Pregnancy incontinence: understand and control incontinence


Pregnancy incontinence: understand and control incontinence

Bladder and bowel control problems are common symptoms during pregnancy and after giving birth. 

In fact, around 1 in 3 women who ever had a baby, later wet themselves occasionally.

Detecting the problem
During pregnancy, various bladder and bowel problems are attributed to weak pelvic floor muscles. If you have weak pelvic floor muscles, you might:

Assessing bladder and bowel problems
Despite having an easy birth, some women tend to experience more bladder and bowel problems such as irritable bowel syndrome or an urgent need to urinate. 

Factors that make you more likely to have bladder and bowel problems include:

Managing weak pelvic floor muscles
Childbirth might stretch your pelvic floor muscles. Here are some ideas that might help to improve muscle functions:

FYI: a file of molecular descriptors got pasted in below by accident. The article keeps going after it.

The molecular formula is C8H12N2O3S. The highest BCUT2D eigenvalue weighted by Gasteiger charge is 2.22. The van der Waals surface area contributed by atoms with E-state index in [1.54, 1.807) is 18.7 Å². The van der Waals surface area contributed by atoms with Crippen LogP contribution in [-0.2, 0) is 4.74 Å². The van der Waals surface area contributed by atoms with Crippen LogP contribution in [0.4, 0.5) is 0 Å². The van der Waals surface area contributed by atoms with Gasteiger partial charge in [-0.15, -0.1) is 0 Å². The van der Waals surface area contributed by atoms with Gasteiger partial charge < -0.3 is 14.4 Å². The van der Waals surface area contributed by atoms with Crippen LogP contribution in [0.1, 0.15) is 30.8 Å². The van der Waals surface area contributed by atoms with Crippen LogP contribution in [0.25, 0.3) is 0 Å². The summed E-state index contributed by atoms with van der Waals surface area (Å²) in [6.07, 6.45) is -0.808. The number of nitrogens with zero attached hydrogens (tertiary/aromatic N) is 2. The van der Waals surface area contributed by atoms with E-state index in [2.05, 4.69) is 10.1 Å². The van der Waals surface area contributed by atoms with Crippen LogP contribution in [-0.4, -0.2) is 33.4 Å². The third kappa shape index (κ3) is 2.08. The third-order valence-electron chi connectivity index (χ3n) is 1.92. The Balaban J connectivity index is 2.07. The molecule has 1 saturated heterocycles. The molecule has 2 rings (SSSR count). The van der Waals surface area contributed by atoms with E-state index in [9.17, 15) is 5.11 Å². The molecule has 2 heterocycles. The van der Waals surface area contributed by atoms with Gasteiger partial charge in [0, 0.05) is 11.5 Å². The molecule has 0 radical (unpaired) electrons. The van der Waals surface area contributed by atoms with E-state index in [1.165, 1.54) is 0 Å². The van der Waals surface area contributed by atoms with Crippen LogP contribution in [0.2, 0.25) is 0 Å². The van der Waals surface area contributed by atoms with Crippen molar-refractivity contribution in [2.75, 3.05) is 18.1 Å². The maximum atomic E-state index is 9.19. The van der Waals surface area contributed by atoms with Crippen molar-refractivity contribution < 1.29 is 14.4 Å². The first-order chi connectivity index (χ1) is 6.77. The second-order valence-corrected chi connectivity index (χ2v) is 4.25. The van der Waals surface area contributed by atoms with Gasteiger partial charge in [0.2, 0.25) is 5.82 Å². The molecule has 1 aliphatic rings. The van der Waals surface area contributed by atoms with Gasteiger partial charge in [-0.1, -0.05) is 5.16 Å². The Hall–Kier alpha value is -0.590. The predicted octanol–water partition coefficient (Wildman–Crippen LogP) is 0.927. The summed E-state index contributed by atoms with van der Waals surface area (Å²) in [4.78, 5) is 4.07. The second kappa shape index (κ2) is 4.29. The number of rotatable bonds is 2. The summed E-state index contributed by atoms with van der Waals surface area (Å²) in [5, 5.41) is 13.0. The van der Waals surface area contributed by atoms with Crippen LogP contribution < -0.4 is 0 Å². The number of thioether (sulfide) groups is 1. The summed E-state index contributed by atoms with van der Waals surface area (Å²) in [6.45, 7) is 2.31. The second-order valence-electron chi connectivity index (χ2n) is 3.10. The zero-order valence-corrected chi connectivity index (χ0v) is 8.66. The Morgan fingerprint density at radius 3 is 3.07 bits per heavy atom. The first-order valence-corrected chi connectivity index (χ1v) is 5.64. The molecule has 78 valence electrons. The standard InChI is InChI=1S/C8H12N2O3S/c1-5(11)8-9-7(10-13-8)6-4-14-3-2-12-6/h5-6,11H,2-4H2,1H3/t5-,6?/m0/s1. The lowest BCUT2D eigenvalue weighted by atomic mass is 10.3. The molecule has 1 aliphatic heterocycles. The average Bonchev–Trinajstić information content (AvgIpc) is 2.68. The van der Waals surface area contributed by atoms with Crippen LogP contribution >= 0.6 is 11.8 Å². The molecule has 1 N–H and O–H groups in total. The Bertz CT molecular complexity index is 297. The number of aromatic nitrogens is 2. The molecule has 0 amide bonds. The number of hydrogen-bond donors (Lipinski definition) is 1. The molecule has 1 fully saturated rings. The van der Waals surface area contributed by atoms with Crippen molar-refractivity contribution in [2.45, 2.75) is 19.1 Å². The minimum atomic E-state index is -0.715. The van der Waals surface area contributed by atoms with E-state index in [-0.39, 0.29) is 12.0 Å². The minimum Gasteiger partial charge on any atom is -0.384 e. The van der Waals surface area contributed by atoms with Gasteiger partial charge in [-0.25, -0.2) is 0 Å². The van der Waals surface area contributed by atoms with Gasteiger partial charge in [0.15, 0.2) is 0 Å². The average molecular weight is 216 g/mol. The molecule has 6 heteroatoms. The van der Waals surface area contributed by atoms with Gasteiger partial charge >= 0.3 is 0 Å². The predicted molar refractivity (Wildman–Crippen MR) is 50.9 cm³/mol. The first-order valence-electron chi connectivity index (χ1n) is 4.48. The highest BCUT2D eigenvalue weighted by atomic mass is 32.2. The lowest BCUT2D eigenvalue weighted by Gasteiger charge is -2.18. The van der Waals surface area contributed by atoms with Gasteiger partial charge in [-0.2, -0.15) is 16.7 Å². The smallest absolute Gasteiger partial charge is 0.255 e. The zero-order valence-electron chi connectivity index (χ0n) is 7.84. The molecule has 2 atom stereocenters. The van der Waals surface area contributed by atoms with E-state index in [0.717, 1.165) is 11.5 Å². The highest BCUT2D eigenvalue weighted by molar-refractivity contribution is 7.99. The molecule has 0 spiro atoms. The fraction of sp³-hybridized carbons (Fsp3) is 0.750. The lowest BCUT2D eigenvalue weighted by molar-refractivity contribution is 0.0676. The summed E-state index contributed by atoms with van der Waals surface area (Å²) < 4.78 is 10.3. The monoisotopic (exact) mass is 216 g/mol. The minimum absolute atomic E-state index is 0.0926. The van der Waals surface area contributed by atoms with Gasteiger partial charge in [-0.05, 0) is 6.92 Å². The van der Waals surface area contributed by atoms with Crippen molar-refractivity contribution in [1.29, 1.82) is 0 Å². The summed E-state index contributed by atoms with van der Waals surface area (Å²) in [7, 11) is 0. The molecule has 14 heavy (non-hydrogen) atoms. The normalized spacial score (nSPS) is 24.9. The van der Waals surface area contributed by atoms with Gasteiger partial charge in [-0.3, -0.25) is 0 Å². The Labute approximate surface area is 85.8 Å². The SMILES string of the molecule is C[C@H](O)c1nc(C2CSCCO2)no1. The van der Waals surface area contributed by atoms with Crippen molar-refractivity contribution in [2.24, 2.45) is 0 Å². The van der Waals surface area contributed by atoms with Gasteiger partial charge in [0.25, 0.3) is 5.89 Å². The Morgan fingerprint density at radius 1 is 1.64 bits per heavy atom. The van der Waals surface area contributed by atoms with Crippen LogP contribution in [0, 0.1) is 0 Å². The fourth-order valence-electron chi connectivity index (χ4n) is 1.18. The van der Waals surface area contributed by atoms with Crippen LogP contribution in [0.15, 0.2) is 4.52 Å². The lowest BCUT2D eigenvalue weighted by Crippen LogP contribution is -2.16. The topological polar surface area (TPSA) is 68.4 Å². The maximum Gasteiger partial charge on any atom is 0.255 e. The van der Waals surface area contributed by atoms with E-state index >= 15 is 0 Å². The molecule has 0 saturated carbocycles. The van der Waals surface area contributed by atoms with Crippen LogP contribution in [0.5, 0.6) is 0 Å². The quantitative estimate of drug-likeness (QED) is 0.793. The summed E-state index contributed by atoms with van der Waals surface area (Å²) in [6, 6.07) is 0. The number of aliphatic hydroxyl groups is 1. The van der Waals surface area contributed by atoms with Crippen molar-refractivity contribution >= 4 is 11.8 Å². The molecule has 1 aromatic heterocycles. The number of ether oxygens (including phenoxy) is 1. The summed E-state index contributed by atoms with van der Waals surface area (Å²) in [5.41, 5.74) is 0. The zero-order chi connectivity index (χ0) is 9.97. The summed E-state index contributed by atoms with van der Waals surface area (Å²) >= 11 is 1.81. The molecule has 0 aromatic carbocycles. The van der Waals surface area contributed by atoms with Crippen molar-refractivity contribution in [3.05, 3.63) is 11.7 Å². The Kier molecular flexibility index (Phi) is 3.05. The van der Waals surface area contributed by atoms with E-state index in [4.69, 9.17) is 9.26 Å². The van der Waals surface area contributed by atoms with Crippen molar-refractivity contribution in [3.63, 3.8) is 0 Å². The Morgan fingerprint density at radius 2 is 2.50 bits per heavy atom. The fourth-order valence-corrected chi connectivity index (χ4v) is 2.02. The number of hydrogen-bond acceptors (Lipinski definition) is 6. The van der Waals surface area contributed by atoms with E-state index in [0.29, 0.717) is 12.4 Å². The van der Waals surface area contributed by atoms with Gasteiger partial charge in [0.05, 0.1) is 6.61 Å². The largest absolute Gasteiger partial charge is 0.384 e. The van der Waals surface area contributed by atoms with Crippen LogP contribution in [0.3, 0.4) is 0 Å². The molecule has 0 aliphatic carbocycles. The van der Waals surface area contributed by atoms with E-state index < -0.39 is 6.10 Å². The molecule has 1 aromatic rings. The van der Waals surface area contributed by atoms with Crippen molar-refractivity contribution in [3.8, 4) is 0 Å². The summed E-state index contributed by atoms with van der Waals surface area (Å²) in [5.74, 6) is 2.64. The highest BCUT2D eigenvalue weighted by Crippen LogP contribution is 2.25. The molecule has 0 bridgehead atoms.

Improvement after 6 months
Even very poor bladder or weak bowel control often improves in the first 6 months after giving birth. If things do not get better after 6 months, consult your doctor, physiotherapist, or continence nurse advisor.

Cesarean birth and incontinence
Cesarean birth can decrease the risk of severe bladder control problems.


Dr. Wanwadee Sapmee Panyakat (OB-GYN) (7 June 2019)


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